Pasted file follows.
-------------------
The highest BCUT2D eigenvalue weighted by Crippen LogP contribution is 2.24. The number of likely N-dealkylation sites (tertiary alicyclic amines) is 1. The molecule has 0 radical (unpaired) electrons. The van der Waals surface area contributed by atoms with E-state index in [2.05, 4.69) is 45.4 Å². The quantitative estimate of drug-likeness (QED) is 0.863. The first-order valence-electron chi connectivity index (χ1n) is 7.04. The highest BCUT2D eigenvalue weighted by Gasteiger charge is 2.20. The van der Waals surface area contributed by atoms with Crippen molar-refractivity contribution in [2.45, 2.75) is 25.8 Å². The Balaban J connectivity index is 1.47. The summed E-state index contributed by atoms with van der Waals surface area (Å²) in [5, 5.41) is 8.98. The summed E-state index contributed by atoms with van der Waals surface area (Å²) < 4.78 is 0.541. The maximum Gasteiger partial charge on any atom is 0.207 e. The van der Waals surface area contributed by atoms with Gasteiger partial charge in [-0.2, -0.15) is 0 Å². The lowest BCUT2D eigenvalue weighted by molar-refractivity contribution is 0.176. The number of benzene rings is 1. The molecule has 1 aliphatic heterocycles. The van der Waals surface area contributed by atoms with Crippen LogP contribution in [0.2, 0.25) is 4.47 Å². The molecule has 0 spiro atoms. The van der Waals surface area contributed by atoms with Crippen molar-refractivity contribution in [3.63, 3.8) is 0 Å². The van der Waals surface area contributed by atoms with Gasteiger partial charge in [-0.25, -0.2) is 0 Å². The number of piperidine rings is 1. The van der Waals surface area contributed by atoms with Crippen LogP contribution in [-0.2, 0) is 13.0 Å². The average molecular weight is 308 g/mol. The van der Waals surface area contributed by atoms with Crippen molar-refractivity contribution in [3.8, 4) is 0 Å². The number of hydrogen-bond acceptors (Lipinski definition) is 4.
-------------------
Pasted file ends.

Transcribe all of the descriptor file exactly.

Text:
The highest BCUT2D eigenvalue weighted by Crippen LogP contribution is 2.24. The number of likely N-dealkylation sites (tertiary alicyclic amines) is 1. The molecule has 0 radical (unpaired) electrons. The van der Waals surface area contributed by atoms with E-state index in [2.05, 4.69) is 45.4 Å². The quantitative estimate of drug-likeness (QED) is 0.863. The first-order valence-electron chi connectivity index (χ1n) is 7.04. The highest BCUT2D eigenvalue weighted by Gasteiger charge is 2.20. The van der Waals surface area contributed by atoms with Crippen molar-refractivity contribution in [2.45, 2.75) is 25.8 Å². The Balaban J connectivity index is 1.47. The summed E-state index contributed by atoms with van der Waals surface area (Å²) in [5, 5.41) is 8.98. The summed E-state index contributed by atoms with van der Waals surface area (Å²) < 4.78 is 0.541. The maximum Gasteiger partial charge on any atom is 0.207 e. The van der Waals surface area contributed by atoms with Gasteiger partial charge in [-0.2, -0.15) is 0 Å². The lowest BCUT2D eigenvalue weighted by molar-refractivity contribution is 0.176. The number of benzene rings is 1. The molecule has 1 aliphatic heterocycles. The van der Waals surface area contributed by atoms with Crippen LogP contribution in [0.2, 0.25) is 4.47 Å². The molecule has 0 spiro atoms. The van der Waals surface area contributed by atoms with Crippen molar-refractivity contribution in [3.63, 3.8) is 0 Å². The van der Waals surface area contributed by atoms with Gasteiger partial charge in [-0.25, -0.2) is 0 Å². The number of piperidine rings is 1. The van der Waals surface area contributed by atoms with Crippen LogP contribution in [-0.2, 0) is 13.0 Å². The average molecular weight is 308 g/mol. The van der Waals surface area contributed by atoms with Crippen molar-refractivity contribution in [3.8, 4) is 0 Å². The number of hydrogen-bond acceptors (Lipinski definition) is 4.